We are staying at a rural farm stay but the noise from passing traffic is matched only by some yobbo who rings up all these people and argues with everyone of them and is incapable of speaking quietly.

It might be a farm stay but the reality is it’s just like a caravan park with everyone parked next to one another, albeit a bit further apart.

It’s certainly warmer than home and I expect it will get warmer still over the next 2-3 weeks.



IMG_3351.jpeg
IMG_3352.jpeg
IMG_3356.jpeg
IMG_3358.jpeg
 
I didn't realize the cameras were in on this whole "wrong side up" shtick as well!! Power to them for playing along.

:giggle:
 
Day 2 and the Warrego Hwy improved quite a bit. We only had to drive half the distance so it was an easier day all up. We stopped on the side of the road late morning for a break, then resumed. We came up on a triple road train which I thought we’d need to overtake, but then he took off, slowed and then took off again.

We arrived in Charleville and had lunch, then set out for the Charleville secret US WW2 base. We missed the tour but chatted with the guide for quite a while and learned a bit about it. Unfortunately, we ran out of time to visit the bilby exhibition. Maybe next time. In the 500 plus km we averaged 18.9 litres per 100km

Made it back to the caravan park we’re staying at and it looks like the Starlink dish is not working. So we then went and sat around a campfire and listened to some live country music
IMG_3359.jpeg
IMG_3360.jpeg
IMG_3361.jpeg
IMG_3362.jpeg
IMG_3363.jpeg
IMG_3365.jpeg
IMG_3366.jpeg
IMG_3367.jpeg
IMG_3368.jpeg
IMG_3369.jpeg
IMG_3370.jpeg
IMG_3371.jpeg
IMG_3372.jpeg
IMG_3373.jpeg
IMG_3374.jpeg
 
Last edited:
Leave it to the US to make a "secret" base the most obvious thing in the area.

Looks like an awesome trip... I'm going to save your itinerary and hope maybe someday I can get up there and do it.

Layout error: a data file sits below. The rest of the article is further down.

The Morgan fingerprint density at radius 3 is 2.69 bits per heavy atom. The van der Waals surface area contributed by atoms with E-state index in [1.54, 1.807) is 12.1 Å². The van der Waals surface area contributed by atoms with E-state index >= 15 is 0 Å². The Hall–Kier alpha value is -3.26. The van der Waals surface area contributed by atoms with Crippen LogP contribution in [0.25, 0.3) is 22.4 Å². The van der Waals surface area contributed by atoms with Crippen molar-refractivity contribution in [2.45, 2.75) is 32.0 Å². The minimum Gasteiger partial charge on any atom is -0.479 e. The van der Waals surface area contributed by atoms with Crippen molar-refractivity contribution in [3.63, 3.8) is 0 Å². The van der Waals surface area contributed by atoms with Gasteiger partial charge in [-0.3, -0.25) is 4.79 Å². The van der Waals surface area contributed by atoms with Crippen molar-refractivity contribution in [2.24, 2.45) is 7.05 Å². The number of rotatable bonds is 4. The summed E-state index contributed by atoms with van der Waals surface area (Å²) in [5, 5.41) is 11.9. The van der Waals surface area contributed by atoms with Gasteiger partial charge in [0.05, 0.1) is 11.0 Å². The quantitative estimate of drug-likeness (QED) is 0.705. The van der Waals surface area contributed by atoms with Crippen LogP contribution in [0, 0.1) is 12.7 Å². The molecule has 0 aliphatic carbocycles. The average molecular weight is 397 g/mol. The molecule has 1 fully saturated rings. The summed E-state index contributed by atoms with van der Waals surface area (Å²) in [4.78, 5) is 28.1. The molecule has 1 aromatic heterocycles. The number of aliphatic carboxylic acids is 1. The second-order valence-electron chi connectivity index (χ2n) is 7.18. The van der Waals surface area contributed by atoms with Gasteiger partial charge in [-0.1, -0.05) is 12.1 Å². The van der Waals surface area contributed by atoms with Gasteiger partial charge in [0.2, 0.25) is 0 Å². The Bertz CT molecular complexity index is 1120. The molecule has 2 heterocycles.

Leave it to the US to make a "secret" base the most obvious thing in the area.

Looks like an awesome trip... I'm going to save your itinerary and hope maybe someday I can get up there and do it.
This town was chosen because it was so far inland that it was beyond Japanese fighter escort. Numerous allied fighters were kept hidden but could scramble to intercept unescorted bombers. Thousands of US troops were deployed here. This base was one of a number of bases in remote areas.

I visited one in Victoria which flew sorties as far north as Hong Kong, stopping for fuel along the way. Some amazing stories out of the world wars.
 
Day 3 and we arrived in Blackall, which is where the Black Stump is. From there, we will be travelling beyond the Black Stump. The drive here was quite pleasant, and it’s weird to find everything so green,despite El Niño. Blackall is a nice town, but it’s very sad the population has shrunk from over 3,000 to around 1,000. They do their best to foster tourism as they realise they need tourists during the cool months because in the hot months it gets very hot and there are few tourists.

We camped by the Barcoo River. This is the outer Barcoo area made famous by Banjo Patterson’s poem A Bush Cristening. The poem starts with, On the Outer Barcoo where the churches are few and men of religion are scanty, on a road never cross ‘cept by folks that are lost, one Michael Magee had a shanty.

So there’s a bit of history to Blackall. It’s also pretty warm here too. 27 degrees at 41% humidity is warm for mid May, but thankfully a long way from the 47’s they get in summer.

Tomorrow we arrive in Longreach, where we will stay for 3 nights.

IMG_3379.jpeg
IMG_3381.jpeg
IMG_3383.jpeg
IMG_3384.jpeg
IMG_3386.jpeg
IMG_3378.jpeg
 
Day 4 and we arrived in Longreach, where we plan to stay for 3 nights. It’s pretty warm here, but a cooler change is expected tonight.

Longreach is the home of 2 major attractions- The Stockmans Hall of Fame and the Qantas museum. When I first came through here back in 1987, neither existed. I’ve booked a tour of the Stockman’s Hall of Fame tomorrow. I was thinking of doing the Qantas Museum, where they have numerous aircraft on display, such as a Super Constellation and a Boeing 747-200. However, it’s cheaper to book a flight from Sydney to Perth than it is to do the top level tour, so I’ll give it a miss I think.

We are staying at a property 10kms east of town. I don’t know if they’re grazing sheep or cattle, but I suspect it’s beef cattle. Flies are bad of course, but that’s life out here. Triple road trains rule the roads out here. You see a few doubles but rarely do you see the semi trailers that are so common in the east. Wedge tail eagles circle overhead looking for a feed, usually its roadkill but I haven’t seen them feeding on one like you usually do.

Before we got to Longreach though was a small town that was really cool. On the left hand side was a beaut looking pub and lots of flowering trees. On the other side there was the “mechanical mile” of old machinery, vehicles and equipment. It was so well done and I left most impressed. We might even go back there if we have time.
IMG_3389.jpeg
IMG_3390.jpeg
IMG_3391.jpeg
IMG_3392.jpeg
 
Last edited:
Back
Top